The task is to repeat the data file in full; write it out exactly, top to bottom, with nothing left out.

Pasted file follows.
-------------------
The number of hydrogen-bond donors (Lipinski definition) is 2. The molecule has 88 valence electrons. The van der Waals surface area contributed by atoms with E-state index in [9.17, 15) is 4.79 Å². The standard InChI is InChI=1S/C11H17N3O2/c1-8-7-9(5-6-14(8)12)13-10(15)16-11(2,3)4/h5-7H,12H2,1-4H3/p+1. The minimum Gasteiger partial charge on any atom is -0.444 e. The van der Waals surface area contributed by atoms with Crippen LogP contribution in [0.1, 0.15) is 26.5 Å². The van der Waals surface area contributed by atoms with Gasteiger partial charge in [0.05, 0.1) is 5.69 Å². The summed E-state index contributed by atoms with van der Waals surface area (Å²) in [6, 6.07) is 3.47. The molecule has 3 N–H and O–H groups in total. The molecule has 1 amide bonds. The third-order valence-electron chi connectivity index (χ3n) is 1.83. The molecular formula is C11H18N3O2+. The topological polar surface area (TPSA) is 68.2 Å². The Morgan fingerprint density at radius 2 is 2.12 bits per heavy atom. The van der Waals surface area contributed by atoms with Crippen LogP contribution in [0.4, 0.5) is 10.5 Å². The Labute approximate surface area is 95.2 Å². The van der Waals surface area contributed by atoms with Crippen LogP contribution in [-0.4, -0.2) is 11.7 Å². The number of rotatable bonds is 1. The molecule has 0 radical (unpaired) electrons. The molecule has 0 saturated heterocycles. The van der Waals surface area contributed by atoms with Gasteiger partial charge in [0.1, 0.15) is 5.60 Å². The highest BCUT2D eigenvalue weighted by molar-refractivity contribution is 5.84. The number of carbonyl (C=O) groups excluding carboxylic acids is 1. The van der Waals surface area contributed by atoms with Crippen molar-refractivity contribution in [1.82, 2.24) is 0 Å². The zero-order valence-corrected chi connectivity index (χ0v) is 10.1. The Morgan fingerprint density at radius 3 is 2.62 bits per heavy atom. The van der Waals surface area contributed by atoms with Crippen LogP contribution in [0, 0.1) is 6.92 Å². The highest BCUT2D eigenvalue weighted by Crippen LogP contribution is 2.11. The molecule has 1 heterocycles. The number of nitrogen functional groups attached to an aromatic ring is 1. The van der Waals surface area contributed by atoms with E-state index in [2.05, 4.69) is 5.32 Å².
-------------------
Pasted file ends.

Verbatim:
The number of hydrogen-bond donors (Lipinski definition) is 2. The molecule has 88 valence electrons. The van der Waals surface area contributed by atoms with E-state index in [9.17, 15) is 4.79 Å². The standard InChI is InChI=1S/C11H17N3O2/c1-8-7-9(5-6-14(8)12)13-10(15)16-11(2,3)4/h5-7H,12H2,1-4H3/p+1. The minimum Gasteiger partial charge on any atom is -0.444 e. The van der Waals surface area contributed by atoms with Crippen LogP contribution in [0.1, 0.15) is 26.5 Å². The van der Waals surface area contributed by atoms with Gasteiger partial charge in [0.05, 0.1) is 5.69 Å². The summed E-state index contributed by atoms with van der Waals surface area (Å²) in [6, 6.07) is 3.47. The molecule has 3 N–H and O–H groups in total. The molecule has 1 amide bonds. The third-order valence-electron chi connectivity index (χ3n) is 1.83. The molecular formula is C11H18N3O2+. The topological polar surface area (TPSA) is 68.2 Å². The Morgan fingerprint density at radius 2 is 2.12 bits per heavy atom. The van der Waals surface area contributed by atoms with Crippen LogP contribution in [0.4, 0.5) is 10.5 Å². The Labute approximate surface area is 95.2 Å². The van der Waals surface area contributed by atoms with Crippen LogP contribution in [-0.4, -0.2) is 11.7 Å². The number of rotatable bonds is 1. The molecule has 0 radical (unpaired) electrons. The molecule has 0 saturated heterocycles. The van der Waals surface area contributed by atoms with Gasteiger partial charge in [0.1, 0.15) is 5.60 Å². The highest BCUT2D eigenvalue weighted by molar-refractivity contribution is 5.84. The number of carbonyl (C=O) groups excluding carboxylic acids is 1. The van der Waals surface area contributed by atoms with Crippen molar-refractivity contribution in [1.82, 2.24) is 0 Å². The zero-order valence-corrected chi connectivity index (χ0v) is 10.1. The Morgan fingerprint density at radius 3 is 2.62 bits per heavy atom. The van der Waals surface area contributed by atoms with Crippen LogP contribution in [0, 0.1) is 6.92 Å². The highest BCUT2D eigenvalue weighted by Crippen LogP contribution is 2.11. The molecule has 1 heterocycles. The number of nitrogen functional groups attached to an aromatic ring is 1. The van der Waals surface area contributed by atoms with E-state index in [2.05, 4.69) is 5.32 Å².